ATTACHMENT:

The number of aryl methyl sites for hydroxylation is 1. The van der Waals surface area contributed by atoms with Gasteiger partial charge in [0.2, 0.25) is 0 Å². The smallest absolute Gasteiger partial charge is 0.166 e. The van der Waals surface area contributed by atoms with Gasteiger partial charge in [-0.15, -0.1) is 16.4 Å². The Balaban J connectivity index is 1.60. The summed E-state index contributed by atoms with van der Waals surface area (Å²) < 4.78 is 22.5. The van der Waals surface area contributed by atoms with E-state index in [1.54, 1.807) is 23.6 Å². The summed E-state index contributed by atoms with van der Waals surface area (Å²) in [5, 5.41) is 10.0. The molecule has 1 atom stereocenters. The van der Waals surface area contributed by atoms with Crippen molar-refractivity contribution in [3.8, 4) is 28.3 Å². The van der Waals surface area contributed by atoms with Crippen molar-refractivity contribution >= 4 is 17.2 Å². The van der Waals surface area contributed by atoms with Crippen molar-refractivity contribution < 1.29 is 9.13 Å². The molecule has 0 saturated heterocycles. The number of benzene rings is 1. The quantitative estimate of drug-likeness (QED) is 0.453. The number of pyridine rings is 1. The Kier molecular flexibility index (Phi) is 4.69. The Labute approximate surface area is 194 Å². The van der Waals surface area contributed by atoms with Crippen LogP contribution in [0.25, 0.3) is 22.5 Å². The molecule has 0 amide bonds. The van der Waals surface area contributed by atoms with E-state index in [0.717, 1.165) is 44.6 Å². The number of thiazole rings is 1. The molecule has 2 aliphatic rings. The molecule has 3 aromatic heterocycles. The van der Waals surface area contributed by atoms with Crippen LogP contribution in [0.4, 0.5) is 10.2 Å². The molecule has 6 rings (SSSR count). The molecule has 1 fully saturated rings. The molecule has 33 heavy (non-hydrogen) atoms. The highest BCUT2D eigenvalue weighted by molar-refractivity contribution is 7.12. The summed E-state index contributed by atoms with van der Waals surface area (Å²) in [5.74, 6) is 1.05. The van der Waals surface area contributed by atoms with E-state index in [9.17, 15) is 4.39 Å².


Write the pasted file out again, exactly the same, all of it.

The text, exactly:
The number of aryl methyl sites for hydroxylation is 1. The van der Waals surface area contributed by atoms with Gasteiger partial charge in [0.2, 0.25) is 0 Å². The smallest absolute Gasteiger partial charge is 0.166 e. The van der Waals surface area contributed by atoms with Gasteiger partial charge in [-0.15, -0.1) is 16.4 Å². The Balaban J connectivity index is 1.60. The summed E-state index contributed by atoms with van der Waals surface area (Å²) < 4.78 is 22.5. The van der Waals surface area contributed by atoms with E-state index in [1.54, 1.807) is 23.6 Å². The summed E-state index contributed by atoms with van der Waals surface area (Å²) in [5, 5.41) is 10.0. The molecule has 1 atom stereocenters. The van der Waals surface area contributed by atoms with Crippen molar-refractivity contribution in [3.8, 4) is 28.3 Å². The van der Waals surface area contributed by atoms with Crippen molar-refractivity contribution >= 4 is 17.2 Å². The van der Waals surface area contributed by atoms with Crippen molar-refractivity contribution < 1.29 is 9.13 Å². The molecule has 0 saturated heterocycles. The number of benzene rings is 1. The quantitative estimate of drug-likeness (QED) is 0.453. The number of pyridine rings is 1. The Kier molecular flexibility index (Phi) is 4.69. The Labute approximate surface area is 194 Å². The van der Waals surface area contributed by atoms with Crippen LogP contribution in [0.25, 0.3) is 22.5 Å². The molecule has 0 amide bonds. The van der Waals surface area contributed by atoms with E-state index in [0.717, 1.165) is 44.6 Å². The number of thiazole rings is 1. The molecule has 2 aliphatic rings. The molecule has 3 aromatic heterocycles. The van der Waals surface area contributed by atoms with Crippen LogP contribution in [0.4, 0.5) is 10.2 Å². The molecule has 6 rings (SSSR count). The molecule has 1 fully saturated rings. The molecule has 33 heavy (non-hydrogen) atoms. The highest BCUT2D eigenvalue weighted by molar-refractivity contribution is 7.12. The summed E-state index contributed by atoms with van der Waals surface area (Å²) in [5.74, 6) is 1.05. The van der Waals surface area contributed by atoms with E-state index in [9.17, 15) is 4.39 Å².